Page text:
GREEN BAY — Rookies have not even stepped foot in Wisconsin yet, so temper expectations. Training camp remains 21/2 months away.
But now that free agency and the NFL draft have passed, the Packers’ roster is starting to take shape into organized team activities and minicamp. Here’s an early-bird look at where the team stands at each position with rookie camp set for May 10-12.
Wide receiver: The core from last season remains intact. The trio of Jordy Nelson and James Jones on the outside — with Randall Cobb threading through defenses from the slot — remains one of the most lethal in the game. In 2012, the Packers’ offense excelled without Greg Jennings in the lineup. Through his seven-game absence, Green Bay went 5-2 and averaged 26.9 points per game.
True, losing a No. 1 wide receiver isn’t as devastating in Green Bay as it could be elsewhere. Still, the Packers will need to develop No. 4 and No. 5 receivers. Jarrett Boykin won a roster spot last year with his huge, sure hands, and Jeremy Ross offers ability in the return game. But the three wideouts Green Bay brought in last weekend will all have an opportunity to stick, too. All three have one thing in common — speed. Charles Johnson ran a 4.40 in the 40, Myles White a 4.42 and Kevin Dorsey a 4.47.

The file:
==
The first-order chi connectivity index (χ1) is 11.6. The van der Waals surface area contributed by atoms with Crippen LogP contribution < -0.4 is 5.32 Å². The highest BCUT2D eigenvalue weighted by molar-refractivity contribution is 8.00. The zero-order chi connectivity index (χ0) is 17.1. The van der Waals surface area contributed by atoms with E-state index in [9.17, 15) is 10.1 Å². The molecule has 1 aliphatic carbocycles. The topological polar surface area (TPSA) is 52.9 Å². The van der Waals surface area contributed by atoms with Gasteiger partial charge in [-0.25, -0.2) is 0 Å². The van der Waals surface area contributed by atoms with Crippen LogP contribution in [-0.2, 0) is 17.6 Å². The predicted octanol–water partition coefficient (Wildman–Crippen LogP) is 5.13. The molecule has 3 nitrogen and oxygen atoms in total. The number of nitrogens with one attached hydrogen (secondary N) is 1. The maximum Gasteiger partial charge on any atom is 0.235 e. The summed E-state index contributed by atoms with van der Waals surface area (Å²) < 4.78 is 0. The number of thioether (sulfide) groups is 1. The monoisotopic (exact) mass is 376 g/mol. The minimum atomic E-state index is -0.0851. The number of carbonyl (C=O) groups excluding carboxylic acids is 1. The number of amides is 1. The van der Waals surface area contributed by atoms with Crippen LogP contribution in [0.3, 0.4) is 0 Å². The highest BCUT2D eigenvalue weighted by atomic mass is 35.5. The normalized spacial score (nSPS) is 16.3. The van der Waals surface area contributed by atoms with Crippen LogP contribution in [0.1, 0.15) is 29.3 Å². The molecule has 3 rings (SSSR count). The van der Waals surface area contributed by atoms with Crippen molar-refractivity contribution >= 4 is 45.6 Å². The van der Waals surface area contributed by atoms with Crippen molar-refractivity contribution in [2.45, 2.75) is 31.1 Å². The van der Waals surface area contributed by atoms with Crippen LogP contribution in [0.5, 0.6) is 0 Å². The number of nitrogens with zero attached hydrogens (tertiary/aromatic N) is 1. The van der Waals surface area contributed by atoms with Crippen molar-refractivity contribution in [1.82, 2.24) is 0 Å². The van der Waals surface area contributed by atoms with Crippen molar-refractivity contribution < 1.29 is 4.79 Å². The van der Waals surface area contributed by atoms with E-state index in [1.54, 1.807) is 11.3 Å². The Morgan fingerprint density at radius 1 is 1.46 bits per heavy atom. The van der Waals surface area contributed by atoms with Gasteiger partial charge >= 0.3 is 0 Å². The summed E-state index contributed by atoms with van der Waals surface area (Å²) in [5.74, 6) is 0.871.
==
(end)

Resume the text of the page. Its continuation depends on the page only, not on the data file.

Maybe a deep threat, down the road, emerges to complement Green Bay’s top three. Either way, during a Donald Driver-less summer, the Packers should have a heated competition for two, maybe three, spots at wide receiver.
Tight end: They’re not thrilled with the cap number. But after losing Jennings to the Minnesota Vikings, the Packers couldn’t afford to release Jermichael Finley. Entering the final year of a two-year contract — one that’ll pay him $8.25 million — Finley acknowledged the rising urgency.
“I love the expectations that I have to meet this year,” Finley said in March. “I have to make it happen.”
With Jennings gone, Finley could be used more in the slot and/or out wide as a receiver. And with Tom Crabtree off to Tampa Bay, the Packers will also need to find a reliable blocking tight end in the run game. Free agent pick-up Matt Mulligan, at 6-4, 260, has the bulk to take on defensive ends. The signing also could’ve been insurance (a mulligan?) for Andrew Quarless, who has not played since Dec. 4, 2011.
To overcome San Francisco, Atlanta, New York and other solid front sevens in the NFC, the Packers need some muscle at tight end on the ground.
Also, keep an eye on Brandon Bostick. He’s a receiver first and a blocker second, but the Packers kept him around last season for a reason.
Tackle: The Packers will give Bryan Bulaga a shot at left tackle. Realizing that the offensive line must improve, it appears Green Bay will shift Bulaga over and hold an open competition at right tackle. Change is needed. The Packers allowed 51 sacks last year, second-most in the NFL. The shuffling could begin with Bulaga settling in on the left side, his position at Iowa in 2008 and 2009.
At which point, it’s on at right tackle between the other six players. Coach Mike McCarthy indicated that Derek Sherrod had a successful second surgery and that he expects Sherrod “to be a factor.” J.C. Tretter may also play guard and/or center down the road. With David Bakhtieri, the Packers have two more versatile options overall.